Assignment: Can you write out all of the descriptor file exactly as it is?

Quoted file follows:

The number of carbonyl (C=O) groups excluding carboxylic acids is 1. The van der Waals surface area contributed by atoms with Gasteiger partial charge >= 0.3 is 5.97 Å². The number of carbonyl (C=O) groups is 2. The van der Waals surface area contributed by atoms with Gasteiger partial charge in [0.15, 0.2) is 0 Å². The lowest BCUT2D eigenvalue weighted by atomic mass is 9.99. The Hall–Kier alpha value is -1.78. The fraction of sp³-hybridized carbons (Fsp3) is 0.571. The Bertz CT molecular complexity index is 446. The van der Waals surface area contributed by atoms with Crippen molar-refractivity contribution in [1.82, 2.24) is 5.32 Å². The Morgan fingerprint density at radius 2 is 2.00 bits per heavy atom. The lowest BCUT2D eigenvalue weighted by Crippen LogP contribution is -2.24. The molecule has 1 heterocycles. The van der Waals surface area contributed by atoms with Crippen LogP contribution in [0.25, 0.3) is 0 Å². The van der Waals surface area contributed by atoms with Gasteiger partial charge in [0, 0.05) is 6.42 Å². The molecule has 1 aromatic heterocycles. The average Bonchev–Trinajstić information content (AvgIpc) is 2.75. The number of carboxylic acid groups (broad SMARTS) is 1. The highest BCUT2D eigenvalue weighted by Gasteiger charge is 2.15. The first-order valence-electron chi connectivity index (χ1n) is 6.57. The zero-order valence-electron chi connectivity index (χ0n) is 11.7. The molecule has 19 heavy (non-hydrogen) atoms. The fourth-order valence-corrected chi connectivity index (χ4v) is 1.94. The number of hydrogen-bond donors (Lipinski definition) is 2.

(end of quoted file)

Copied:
The number of carbonyl (C=O) groups excluding carboxylic acids is 1. The van der Waals surface area contributed by atoms with Gasteiger partial charge >= 0.3 is 5.97 Å². The number of carbonyl (C=O) groups is 2. The van der Waals surface area contributed by atoms with Gasteiger partial charge in [0.15, 0.2) is 0 Å². The lowest BCUT2D eigenvalue weighted by atomic mass is 9.99. The Hall–Kier alpha value is -1.78. The fraction of sp³-hybridized carbons (Fsp3) is 0.571. The Bertz CT molecular complexity index is 446. The van der Waals surface area contributed by atoms with Crippen molar-refractivity contribution in [1.82, 2.24) is 5.32 Å². The Morgan fingerprint density at radius 2 is 2.00 bits per heavy atom. The lowest BCUT2D eigenvalue weighted by Crippen LogP contribution is -2.24. The molecule has 1 heterocycles. The van der Waals surface area contributed by atoms with Crippen LogP contribution in [0.25, 0.3) is 0 Å². The van der Waals surface area contributed by atoms with Gasteiger partial charge in [0, 0.05) is 6.42 Å². The molecule has 1 aromatic heterocycles. The average Bonchev–Trinajstić information content (AvgIpc) is 2.75. The number of carboxylic acid groups (broad SMARTS) is 1. The highest BCUT2D eigenvalue weighted by Gasteiger charge is 2.15. The first-order valence-electron chi connectivity index (χ1n) is 6.57. The zero-order valence-electron chi connectivity index (χ0n) is 11.7. The molecule has 19 heavy (non-hydrogen) atoms. The fourth-order valence-corrected chi connectivity index (χ4v) is 1.94. The number of hydrogen-bond donors (Lipinski definition) is 2.